— Evdokia Moskvina
“The USSR did not have any documentary filmmakers and now authorities ban international documentary films. The development of cinematography in Russia, just when it started joining the international process of art development is frozen,” Moskvina told The Daily Beast. “It was the only center in Russia that showed so many of the world’s best documentary films. But Russia is fighting against the leading voices in arts.”
Ever since Russian president Vladimir Putin sent the army to Ukraine on Feb. 24, dozens of Russia’s leading artists have been signing letters, petitions, and recording videos addressed to the Kremlin demanding an end to the war.
“As a child of the World War II, I could not imagine even in my worst nightmare that Russian bombs would target Ukrainian cities, villages, force Kyiv residence into bomb shelters, make them flee from their own country,” Lev Dodin, an acclaimed Russian theater director of the Maly Drama Theatre said.
Celebrated pianist Polina Osetinskaya, who played a concert at Carnegie Hall last October, posted on Facebook on the first day of the war: “Horror, shame and disgust. My friends in Ukraine, Kyiv, Odesa, I have no words, I did not think I would ever live to see this.”
On Sept. 2, Osetinskaya arrived to perform in St. Petersburg but found out that her performance had been cancelled. “I have no idea who makes such decisions, out of the blue I was informed I would not be playing the Triple Concerto by Beethoven. Then more concerts were cancelled,” Osetinskaya told The Daily Beast.
“Beginning from the first day of the war, I posted on social media for Russia to stop the horror. I do not delete my posts,” she added.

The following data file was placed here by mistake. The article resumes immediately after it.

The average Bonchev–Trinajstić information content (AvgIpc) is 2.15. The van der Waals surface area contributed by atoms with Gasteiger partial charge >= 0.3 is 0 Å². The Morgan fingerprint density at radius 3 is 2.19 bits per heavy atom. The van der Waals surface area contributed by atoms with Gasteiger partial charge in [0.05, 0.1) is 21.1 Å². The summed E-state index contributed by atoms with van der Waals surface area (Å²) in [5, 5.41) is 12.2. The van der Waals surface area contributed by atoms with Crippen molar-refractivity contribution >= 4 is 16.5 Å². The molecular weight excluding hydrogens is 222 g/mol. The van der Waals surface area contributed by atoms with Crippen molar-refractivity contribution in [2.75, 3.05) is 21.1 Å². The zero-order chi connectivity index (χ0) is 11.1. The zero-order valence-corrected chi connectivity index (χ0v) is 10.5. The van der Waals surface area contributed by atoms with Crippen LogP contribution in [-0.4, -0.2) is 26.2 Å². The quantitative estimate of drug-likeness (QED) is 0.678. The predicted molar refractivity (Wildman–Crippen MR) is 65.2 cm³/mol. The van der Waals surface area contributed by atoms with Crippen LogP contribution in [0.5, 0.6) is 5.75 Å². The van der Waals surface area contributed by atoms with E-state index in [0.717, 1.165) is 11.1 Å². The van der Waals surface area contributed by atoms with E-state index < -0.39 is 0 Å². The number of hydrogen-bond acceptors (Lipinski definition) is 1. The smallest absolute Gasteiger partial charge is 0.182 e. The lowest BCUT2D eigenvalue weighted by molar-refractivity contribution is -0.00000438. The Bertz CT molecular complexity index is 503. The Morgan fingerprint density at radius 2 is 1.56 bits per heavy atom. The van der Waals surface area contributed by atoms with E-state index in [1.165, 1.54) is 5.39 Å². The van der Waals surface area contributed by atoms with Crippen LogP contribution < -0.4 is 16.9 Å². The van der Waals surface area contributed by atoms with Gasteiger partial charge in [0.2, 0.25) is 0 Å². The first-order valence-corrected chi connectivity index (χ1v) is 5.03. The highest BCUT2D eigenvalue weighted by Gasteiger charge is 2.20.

“GRAD is a far-right group. They are building a nationalist culture, where the core is the Orthodox church and imperialism.”
— Ivan Vyrypayev
The Kremlin fired back at artists by shutting down Russia’s best contemporary theatre, Gogol Center, on July 1, then the Bolshoi cancelled ballets and operas by its directors without giving any reason, and finally, on Sept. 2, an avalanche of cancellations and bans began all across the country after Russia officially outlawed criticism of war.
“I am a totally banned playwright in Russia. Forty-five theaters have cancelled my plays,” Ivan Vyrypayev, one of the leading playwrights of Russian contemporary drama, told The Daily Beast. “GRAD is a far-right group. They are building a nationalist culture, where the core is the Orthodox church and imperialism; they plan to spread the influence of the Russian world, all the way to the western part of Ukraine, banning every performance, every piece of art representing liberal values.”
Vyrypayev is now in Poland. He stages his thoughtful plays with Polish, Belarusian, Russian, and Ukrainian actors.
As a student at the Russian Institute of Theater Arts, he made a deal with his master, Leonid Kheifets. “We agreed that everything I ever create will be honest,” he said. “I keep my promise to my teacher.”